• 136. Part 2 ➤ You’re Off and Running 118 If you’re interested in understanding just how many more ways you can communi- cate with avere, check out that friendly companion, your dizionario, or better yet, invest in a book such as 2001 Italian and English Idioms, published by Barron’s Educational Series. When to Use Avere Aside from meaning “to have,” the verb avere is used to express when you are hungry, when you feel cold, and when you want to talk about how old you are. You use avere in these situations: ➤ To ask someone his or her age. ➤ With idiomatic expressions. Many Italian ex- pressions are metaphors. For example, if you’re really hungry, you can say, Ho una fame da lupo! (I am hungry as a wolf!) ➤ As an auxiliary—or helping—verb. Use this verb to form the present perfect tense, as in Ho man- giato (I have eaten). You’ll learn more about this tense in Chapter 19, “Having Fun Italian Style.” An Idiot’s Guide to Idioms with Avere Translations are not always literal. The idiomatic expressions in the following table will help you express your needs and feelings. The infinitive form of the verb is given in parenthesis; it is up to you to conjugate it. Needs and Feelings Italian English (avere) l’abitudine di to have the habit of (avere) ____ anni to be ____ years old (avere) bisogno di to need (avere) caldo to be hot (literally, to feel hot) (avere) colpa to be at fault, to be guilty (avere) fame to be hungry (avere) la fortuna di to have the fortune to/of (avere) freddo to be cold (literally, to feel cold) (avere) l’intenzione di to have the intention of (avere) mal di to have pain/to be sick (avere) l’occasione di to have the chance to Attenzione! Always use the verb avere to in- dicate when you are feeling hot or cold. Never use the verb es- sere (to be). Otherwise, it may come out that you are either a cold, unfeeling person or its op- posite, as in “hot-to-trot.”
  • 137. 119 Chapter 9 ➤ Being There Italian English (avere) l’opportunità di to have the opportunity to (avere) paura to be afraid (avere) la possibilità di to have the possibility to (avere) ragione to be right (avere) sete to be thirsty (avere) sonno to be sleepy (avere) torto to be wrong (avere) vergogna to be ashamed (avere) voglia di to be in the mood, to feel like La Bella Lingua In Italian, you would never ask how old someone is. Old never enters the equation. Instead, ask how many years a person has: Quanti anni hai? How many years do you have? Express Yourself Express your needs. Start by using either ho (I have) or sono (I am), and add the ap- propriate Italian word to say the following: Example: When you are afraid, you say … Ho paura. 1. When you are hungry, you say … ______________. 2. When the temperature drops below freezing and you don’t have a coat, you say … ______________. 3. When your legs feel like lead weights and you can’t keep your eyes open, you say … ______________. 4. When you want to indicate your age, you say … ______________. 5. When you are embarrassed, you might say … ______________.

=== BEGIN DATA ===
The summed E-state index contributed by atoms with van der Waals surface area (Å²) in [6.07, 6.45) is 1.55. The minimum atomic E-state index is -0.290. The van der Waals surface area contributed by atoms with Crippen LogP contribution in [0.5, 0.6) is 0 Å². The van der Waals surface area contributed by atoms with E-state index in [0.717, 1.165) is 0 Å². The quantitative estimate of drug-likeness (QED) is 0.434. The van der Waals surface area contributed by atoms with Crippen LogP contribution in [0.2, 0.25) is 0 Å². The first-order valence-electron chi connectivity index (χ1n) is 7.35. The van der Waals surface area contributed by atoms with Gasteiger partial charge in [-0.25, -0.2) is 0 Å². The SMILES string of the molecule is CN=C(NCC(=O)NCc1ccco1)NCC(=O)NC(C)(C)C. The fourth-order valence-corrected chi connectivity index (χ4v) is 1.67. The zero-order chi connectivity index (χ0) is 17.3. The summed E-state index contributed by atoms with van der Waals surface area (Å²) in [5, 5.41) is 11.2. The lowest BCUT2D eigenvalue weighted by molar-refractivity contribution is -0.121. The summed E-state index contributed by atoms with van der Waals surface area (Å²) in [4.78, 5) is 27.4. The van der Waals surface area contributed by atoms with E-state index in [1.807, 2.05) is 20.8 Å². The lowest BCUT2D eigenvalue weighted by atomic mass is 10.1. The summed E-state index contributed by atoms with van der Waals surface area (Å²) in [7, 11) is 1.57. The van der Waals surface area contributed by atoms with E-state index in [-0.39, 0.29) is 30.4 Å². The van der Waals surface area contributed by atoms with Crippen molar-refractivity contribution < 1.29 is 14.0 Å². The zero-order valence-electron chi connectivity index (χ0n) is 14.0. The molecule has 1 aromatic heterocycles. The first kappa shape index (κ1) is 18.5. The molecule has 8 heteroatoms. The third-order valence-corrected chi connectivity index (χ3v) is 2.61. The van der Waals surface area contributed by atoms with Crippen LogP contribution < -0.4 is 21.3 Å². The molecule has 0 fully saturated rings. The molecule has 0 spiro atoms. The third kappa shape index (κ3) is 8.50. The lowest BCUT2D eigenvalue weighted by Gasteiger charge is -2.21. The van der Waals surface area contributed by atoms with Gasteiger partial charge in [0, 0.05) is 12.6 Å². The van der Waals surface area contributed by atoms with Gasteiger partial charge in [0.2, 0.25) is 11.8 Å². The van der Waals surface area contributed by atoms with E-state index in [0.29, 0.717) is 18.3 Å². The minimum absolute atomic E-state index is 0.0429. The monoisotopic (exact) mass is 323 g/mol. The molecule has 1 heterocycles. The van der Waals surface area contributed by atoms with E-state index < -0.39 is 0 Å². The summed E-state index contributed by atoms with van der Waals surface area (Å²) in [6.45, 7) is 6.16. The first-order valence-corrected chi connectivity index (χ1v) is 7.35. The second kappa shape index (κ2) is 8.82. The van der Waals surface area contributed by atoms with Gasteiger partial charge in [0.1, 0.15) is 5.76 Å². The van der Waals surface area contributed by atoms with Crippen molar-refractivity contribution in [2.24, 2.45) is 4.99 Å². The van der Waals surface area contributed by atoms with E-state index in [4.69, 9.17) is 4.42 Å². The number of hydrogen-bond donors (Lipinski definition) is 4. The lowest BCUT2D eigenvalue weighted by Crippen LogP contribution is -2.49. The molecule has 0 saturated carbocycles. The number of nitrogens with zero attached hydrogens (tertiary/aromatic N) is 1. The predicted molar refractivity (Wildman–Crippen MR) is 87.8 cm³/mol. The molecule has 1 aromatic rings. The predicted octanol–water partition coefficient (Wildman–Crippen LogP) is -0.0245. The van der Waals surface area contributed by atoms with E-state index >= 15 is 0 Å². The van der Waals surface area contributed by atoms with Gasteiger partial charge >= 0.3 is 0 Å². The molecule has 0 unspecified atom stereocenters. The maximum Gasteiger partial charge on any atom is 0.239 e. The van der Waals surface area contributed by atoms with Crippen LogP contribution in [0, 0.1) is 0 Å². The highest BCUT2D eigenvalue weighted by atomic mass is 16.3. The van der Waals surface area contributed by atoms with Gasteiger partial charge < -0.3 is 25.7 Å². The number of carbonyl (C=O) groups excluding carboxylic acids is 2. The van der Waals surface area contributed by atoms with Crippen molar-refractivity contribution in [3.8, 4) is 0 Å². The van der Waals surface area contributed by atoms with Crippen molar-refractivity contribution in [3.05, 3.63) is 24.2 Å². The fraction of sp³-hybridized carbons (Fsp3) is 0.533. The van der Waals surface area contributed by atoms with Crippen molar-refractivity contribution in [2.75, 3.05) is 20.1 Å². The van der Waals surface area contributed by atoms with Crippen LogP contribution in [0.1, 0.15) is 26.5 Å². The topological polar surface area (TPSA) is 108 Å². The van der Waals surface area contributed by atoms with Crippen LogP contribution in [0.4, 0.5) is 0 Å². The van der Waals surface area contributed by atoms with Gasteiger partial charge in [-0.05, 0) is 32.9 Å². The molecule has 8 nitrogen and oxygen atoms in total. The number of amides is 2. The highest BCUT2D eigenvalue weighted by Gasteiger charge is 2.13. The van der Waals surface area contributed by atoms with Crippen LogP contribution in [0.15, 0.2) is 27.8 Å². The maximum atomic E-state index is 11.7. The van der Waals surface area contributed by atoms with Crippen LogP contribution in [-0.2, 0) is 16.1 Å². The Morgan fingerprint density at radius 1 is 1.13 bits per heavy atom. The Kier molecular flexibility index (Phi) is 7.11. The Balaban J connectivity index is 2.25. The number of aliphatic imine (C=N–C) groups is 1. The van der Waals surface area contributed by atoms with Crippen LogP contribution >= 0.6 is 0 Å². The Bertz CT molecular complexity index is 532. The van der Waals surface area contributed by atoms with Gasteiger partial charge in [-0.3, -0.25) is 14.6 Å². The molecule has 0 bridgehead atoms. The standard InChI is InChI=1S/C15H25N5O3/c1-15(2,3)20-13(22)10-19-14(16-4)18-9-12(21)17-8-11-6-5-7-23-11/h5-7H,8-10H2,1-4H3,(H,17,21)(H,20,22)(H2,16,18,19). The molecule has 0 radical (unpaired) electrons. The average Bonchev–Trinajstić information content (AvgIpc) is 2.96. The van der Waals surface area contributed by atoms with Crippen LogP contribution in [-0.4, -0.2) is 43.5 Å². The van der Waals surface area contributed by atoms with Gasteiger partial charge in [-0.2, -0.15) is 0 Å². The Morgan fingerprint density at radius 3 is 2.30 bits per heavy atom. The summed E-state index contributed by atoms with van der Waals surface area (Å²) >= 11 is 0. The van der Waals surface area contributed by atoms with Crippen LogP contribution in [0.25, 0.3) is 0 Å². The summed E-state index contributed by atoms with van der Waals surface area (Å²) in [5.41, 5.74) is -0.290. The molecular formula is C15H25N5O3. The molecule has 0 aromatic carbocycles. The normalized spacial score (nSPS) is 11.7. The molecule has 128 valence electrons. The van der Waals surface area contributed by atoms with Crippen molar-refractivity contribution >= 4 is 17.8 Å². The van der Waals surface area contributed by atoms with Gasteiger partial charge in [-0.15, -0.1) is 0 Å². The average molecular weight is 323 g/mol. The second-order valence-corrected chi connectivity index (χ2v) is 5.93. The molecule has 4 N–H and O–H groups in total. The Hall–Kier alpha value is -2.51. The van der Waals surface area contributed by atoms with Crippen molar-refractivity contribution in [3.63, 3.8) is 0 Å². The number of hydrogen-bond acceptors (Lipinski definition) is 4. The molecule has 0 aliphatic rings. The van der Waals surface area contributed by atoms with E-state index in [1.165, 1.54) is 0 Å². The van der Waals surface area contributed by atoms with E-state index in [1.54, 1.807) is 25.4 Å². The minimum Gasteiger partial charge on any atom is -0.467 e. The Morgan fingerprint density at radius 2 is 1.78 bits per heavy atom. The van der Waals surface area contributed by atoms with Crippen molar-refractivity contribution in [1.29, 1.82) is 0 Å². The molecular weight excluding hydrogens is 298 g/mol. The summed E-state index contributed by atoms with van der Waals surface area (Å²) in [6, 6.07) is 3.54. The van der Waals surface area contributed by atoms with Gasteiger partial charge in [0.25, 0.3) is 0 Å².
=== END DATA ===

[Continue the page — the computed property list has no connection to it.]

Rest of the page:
• 138. Part 2 ➤ You’re Off and Running 120 Professionally Speaking As you learned back in Chapter 6, in English, most professional titoli (titles) are neuter (doctor, lawyer, teacher), with a few exceptions such as waiter/waitress and actor/actress. Italian professions must reflect the gender of the subject. Exceptions in- clude professions ending in –a, such as dentista (den- tist) and artista (artist). In these cases, you will have to pay attention to the article preceding the professione to know whether the subject is maschile or femminile. ➤ Many professions ending in –o or –e often change to –a to reflect gender: l’archeologo becomes l’archeologa (archeologist) lo scienziato becomes la scienziata (scientist) ➤ Certain Italian professions have gender-specific endings such as –ice: l’attore becomes l’attrice (actor/actress) lo scrittore becomes la scrittrice (writer) ➤ Other professions end in –essa: il dottore becomes la dottoressa (doctor) il poeta becomes la poetessa (poet) il professore becomes la professoressa (professor) In My Professional Opinion The following table lists several common professions. If you have a professione that is atypical, such as a dog walker or floral designer, you may want to consult your dizionario. Note that some words such as il (or la) contabile and il (or la) dentista can be used for either gender. I have also indicated when there are separate words such as attore and attrice (actor and actress) for the same professione. Professions Profession Professione Pronunciation accountant il/la contabile eel/lah kon-tah-bee-leh actor l’attore lah-toh-reh actress l’attrice lah-tree-cheh archeologist l’archeologo lar-keh-oh-loh-goh l’archeologa lar-keh-oh-loh-gah Did You Know? If you’re in a major city like New York or Washington, you can visit your local Italian consulate, em- bassy, or Italian tourist board to gather free maps, pamphlets, and travel guides. You can also find out who is doing business in your field. You may be permitted to leave your company’s promo- tional materials with them.